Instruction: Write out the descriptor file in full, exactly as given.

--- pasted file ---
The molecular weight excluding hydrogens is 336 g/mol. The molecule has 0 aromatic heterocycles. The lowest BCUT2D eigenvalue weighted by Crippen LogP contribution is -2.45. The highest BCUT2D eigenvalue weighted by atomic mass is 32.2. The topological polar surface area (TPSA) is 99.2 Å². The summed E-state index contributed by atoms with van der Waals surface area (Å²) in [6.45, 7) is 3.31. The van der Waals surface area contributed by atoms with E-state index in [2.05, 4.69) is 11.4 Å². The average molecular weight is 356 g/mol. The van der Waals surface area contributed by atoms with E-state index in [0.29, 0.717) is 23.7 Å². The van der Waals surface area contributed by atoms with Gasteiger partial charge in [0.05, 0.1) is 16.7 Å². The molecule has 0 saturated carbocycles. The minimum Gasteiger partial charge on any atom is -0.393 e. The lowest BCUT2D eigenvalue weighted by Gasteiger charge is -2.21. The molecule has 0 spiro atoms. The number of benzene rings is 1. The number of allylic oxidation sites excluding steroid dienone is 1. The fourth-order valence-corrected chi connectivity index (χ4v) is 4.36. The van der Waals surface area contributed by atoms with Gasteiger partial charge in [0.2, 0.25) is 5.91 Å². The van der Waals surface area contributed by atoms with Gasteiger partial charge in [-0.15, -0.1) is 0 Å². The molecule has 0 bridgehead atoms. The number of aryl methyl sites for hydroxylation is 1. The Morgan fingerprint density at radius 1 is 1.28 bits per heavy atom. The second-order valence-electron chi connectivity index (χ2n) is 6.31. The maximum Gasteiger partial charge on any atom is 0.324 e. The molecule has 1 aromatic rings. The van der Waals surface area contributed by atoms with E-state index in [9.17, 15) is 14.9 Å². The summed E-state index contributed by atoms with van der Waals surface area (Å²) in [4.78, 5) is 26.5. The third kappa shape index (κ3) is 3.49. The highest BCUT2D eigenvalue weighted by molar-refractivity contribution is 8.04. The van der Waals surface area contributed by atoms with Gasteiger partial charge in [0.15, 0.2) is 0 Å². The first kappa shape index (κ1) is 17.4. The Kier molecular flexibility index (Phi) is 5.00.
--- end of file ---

The molecular weight excluding hydrogens is 336 g/mol. The molecule has 0 aromatic heterocycles. The lowest BCUT2D eigenvalue weighted by Crippen LogP contribution is -2.45. The highest BCUT2D eigenvalue weighted by atomic mass is 32.2. The topological polar surface area (TPSA) is 99.2 Å². The summed E-state index contributed by atoms with van der Waals surface area (Å²) in [6.45, 7) is 3.31. The van der Waals surface area contributed by atoms with E-state index in [2.05, 4.69) is 11.4 Å². The average molecular weight is 356 g/mol. The van der Waals surface area contributed by atoms with E-state index in [0.29, 0.717) is 23.7 Å². The van der Waals surface area contributed by atoms with Gasteiger partial charge in [0.05, 0.1) is 16.7 Å². The molecule has 0 saturated carbocycles. The minimum Gasteiger partial charge on any atom is -0.393 e. The lowest BCUT2D eigenvalue weighted by Gasteiger charge is -2.21. The molecule has 0 spiro atoms. The number of benzene rings is 1. The number of allylic oxidation sites excluding steroid dienone is 1. The fourth-order valence-corrected chi connectivity index (χ4v) is 4.36. The van der Waals surface area contributed by atoms with Gasteiger partial charge in [0.2, 0.25) is 5.91 Å². The van der Waals surface area contributed by atoms with Gasteiger partial charge in [-0.15, -0.1) is 0 Å². The molecule has 0 bridgehead atoms. The number of aryl methyl sites for hydroxylation is 1. The Morgan fingerprint density at radius 1 is 1.28 bits per heavy atom. The second-order valence-electron chi connectivity index (χ2n) is 6.31. The maximum Gasteiger partial charge on any atom is 0.324 e. The molecule has 1 aromatic rings. The van der Waals surface area contributed by atoms with E-state index in [9.17, 15) is 14.9 Å². The summed E-state index contributed by atoms with van der Waals surface area (Å²) in [4.78, 5) is 26.5. The third kappa shape index (κ3) is 3.49. The highest BCUT2D eigenvalue weighted by molar-refractivity contribution is 8.04. The van der Waals surface area contributed by atoms with Gasteiger partial charge in [0.15, 0.2) is 0 Å². The first kappa shape index (κ1) is 17.4. The Kier molecular flexibility index (Phi) is 5.00.